It’s a simple mistake to make, and almost understandable, but it’s still not what they’re protesting.
The Cote-St-Luc folks are outraged (OUTRAGED!) that Montreal’s transportation plan pushes back the Cavendish Extension for another 10 years.
It’s hard to see why there isn’t more movement on this issue. It’s one of those rare ones that seems to unite everyone: Public transit users whose trips to western Ville-Saint-Laurent could be shortened by up to 45 minutes, car travellers who want to avoid the Decarie circle, local businesses and the Cavendish Mall who want the extra customers, and CSL residents who want a quick path to IKEA.
So what’s the hold-up?
The city today released its 155-page transportation plan (PDF), which focuses on public transit, cycling and other green initiatives. Heck, even the report itself is green, so you know they mean business.
The report includes some very common-sense ideas: Extending the blue line metro East to Pie-IX and then Anjou, extending the orange line northwest to the Bois-Franc train station, connecting bicycle paths across the island, adding bicycle parking and adding express buses and reserved bus lanes to major arteries.
But just in case you’re hopeful that any of these initiatives will see the light of day, remember that it also includes a promise to finish the Cavendish Extension. Yeah.
As ambitious as the plan is, it’s not as crazy as tramway fetishists Projet Montréal’s plan (PDF), which proposes putting tramways on the highway and all the way out to Ile Bizard. (Well, some people at least think it’s worth the trouble)
Hidden in the sea of Montreal’s plan is another common-sense idea that I think would make a huge impact toward getting people to use public transit, especially in suburbs: Make express buses run all day. It works brilliantly for the 211, why not have something similar for the other suburbs?
Another day, another group of angry rich homeowners who want nobody to use their streets but them.
James Shaw Street in Beaconsfield, the Cavendish extension, and now residents of Montreal West are upset because one of their roads is being used by people who are not them. And their arguments just don’t hold water.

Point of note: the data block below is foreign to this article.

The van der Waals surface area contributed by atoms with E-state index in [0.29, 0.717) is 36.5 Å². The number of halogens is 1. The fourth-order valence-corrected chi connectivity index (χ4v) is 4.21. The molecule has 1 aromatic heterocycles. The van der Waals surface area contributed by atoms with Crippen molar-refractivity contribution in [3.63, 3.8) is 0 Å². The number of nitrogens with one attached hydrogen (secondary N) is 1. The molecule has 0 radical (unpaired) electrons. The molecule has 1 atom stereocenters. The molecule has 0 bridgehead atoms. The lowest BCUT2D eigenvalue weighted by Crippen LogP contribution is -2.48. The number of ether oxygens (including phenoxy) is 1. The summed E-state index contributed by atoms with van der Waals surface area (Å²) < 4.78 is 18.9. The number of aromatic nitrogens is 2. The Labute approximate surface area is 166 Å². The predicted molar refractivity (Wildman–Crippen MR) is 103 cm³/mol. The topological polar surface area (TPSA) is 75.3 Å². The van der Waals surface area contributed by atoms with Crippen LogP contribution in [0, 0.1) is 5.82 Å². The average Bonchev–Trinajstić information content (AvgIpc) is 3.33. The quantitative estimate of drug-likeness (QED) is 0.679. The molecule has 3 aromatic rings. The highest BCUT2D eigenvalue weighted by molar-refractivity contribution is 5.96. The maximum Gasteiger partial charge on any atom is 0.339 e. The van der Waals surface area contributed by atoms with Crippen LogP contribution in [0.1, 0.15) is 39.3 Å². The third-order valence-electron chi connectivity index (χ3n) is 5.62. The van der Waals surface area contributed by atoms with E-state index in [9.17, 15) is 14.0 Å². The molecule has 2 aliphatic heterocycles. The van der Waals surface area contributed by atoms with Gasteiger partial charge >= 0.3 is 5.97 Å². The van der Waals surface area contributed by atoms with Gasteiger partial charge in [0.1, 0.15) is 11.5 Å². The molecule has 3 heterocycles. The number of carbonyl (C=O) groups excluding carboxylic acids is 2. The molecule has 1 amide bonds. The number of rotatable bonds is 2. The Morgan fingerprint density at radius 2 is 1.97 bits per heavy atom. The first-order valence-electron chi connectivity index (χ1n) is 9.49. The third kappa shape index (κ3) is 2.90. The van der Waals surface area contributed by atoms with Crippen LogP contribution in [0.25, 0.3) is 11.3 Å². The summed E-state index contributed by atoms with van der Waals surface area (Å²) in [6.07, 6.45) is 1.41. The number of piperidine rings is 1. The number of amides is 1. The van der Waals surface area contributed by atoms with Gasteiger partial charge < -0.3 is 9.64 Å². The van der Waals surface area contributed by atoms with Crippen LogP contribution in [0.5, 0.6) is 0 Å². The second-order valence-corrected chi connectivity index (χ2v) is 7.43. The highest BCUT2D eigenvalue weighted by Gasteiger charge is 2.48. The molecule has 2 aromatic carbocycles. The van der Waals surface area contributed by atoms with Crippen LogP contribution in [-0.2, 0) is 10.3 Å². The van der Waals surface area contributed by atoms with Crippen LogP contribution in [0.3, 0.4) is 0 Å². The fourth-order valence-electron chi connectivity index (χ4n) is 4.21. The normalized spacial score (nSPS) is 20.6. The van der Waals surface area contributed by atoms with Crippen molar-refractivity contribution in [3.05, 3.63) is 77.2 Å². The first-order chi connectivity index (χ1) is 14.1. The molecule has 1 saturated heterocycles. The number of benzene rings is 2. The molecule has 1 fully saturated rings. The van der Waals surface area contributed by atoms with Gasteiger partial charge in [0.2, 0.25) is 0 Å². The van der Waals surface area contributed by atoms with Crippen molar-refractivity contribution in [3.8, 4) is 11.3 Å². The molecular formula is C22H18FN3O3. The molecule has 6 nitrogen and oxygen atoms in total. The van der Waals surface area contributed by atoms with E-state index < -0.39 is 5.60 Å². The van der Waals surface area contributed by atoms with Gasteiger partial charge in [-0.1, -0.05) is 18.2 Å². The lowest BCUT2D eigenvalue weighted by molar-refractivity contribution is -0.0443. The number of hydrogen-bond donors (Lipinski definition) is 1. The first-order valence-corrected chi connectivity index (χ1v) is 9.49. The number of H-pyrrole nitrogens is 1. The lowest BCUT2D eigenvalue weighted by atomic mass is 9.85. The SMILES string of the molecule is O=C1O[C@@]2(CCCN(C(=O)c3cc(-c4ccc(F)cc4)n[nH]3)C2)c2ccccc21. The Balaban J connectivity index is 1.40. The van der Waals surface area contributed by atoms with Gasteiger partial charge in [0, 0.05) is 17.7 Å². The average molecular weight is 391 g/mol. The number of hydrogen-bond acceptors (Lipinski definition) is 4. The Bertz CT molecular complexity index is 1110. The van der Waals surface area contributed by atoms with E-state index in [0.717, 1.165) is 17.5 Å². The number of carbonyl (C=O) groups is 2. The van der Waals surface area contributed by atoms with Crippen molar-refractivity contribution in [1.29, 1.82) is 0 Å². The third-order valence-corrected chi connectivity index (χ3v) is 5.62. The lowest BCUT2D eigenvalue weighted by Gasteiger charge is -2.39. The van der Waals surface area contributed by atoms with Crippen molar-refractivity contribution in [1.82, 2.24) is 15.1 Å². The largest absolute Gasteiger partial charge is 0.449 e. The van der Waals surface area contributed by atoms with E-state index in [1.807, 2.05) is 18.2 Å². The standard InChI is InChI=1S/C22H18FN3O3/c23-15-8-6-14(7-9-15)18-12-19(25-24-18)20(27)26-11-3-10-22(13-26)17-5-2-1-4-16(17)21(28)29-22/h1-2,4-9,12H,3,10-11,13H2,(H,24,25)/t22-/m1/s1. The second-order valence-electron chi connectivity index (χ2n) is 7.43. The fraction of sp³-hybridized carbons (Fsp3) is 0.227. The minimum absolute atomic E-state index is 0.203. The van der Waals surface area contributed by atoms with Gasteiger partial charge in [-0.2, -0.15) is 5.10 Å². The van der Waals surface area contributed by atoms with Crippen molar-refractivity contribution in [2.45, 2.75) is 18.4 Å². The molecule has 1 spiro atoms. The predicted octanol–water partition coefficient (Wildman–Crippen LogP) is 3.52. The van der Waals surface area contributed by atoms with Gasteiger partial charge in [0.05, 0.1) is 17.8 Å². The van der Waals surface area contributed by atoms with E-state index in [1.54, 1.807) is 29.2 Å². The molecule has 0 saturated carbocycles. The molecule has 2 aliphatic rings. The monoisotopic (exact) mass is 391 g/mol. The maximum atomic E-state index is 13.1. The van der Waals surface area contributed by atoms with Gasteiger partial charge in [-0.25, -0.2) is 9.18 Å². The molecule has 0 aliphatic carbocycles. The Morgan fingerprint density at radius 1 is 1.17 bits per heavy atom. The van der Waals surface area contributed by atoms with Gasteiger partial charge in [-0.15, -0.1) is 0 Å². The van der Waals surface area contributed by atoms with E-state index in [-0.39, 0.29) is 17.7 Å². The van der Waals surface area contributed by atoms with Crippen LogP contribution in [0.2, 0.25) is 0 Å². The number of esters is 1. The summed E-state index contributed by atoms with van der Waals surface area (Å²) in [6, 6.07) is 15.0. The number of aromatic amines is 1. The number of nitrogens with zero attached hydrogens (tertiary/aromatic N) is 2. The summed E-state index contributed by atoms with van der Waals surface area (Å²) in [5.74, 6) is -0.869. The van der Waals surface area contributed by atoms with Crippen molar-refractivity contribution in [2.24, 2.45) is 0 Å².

Street planning always seems to have winners and losers. West Islanders who are tired of being stuck in rush-hour traffic are constantly complaining about the missing but long-promised Cavendish extension which would link Ville Saint-Laurent with Cote Saint-Luc, N.D.G., Hampstead and Montreal West.
And I’m sure some of these same people are bemoaning an extension of their own. This Week Beaconsfield voted to open up James Shaw Street (look at all those swimming pools!) to Highway 40 near the Chemin Sainte-Marie exit. The street’s residents are unhappy of course because it means more traffic for their protected suburban enclave.
It’s kind of silly how cities manipulate traffic flow to apease residents’ concerns, even to the point of nonsense.
Take Jacques-Bizard Boulevard for example. One might think that “Boulevard” would mean a lot of vehicular traffic. And a quick look at the street shows it has enough space for a good five lanes of traffic. A look at the map would show that the boulevard leads to a bridge to Ile Bizard on one end, and a medium-traffic street with a blank field beside it which is clearly designed for future expansion into more lanes.
Despite this, people bought houses on Jacques-Bizard Boulevard in Pierrefonds, and its extension Sommerset St. in Dollard des Ormeaux. Then, when the traffic coming off the bridge from Ile Bizard started driving up their wide boulevard, they complained to the city.
My response would probably have been something along the lines of “you know what you were getting into when you bought the place”, but clearly I don’t know how to deal with homeowners. Instead, the city forced all traffic to turn left or right onto Pierrefonds Boulevard, adding to the already clogged St. John’s and St. Charles thoroughfares.
I wonder: what would traffic be like in this city if homeowners weren’t so greedy?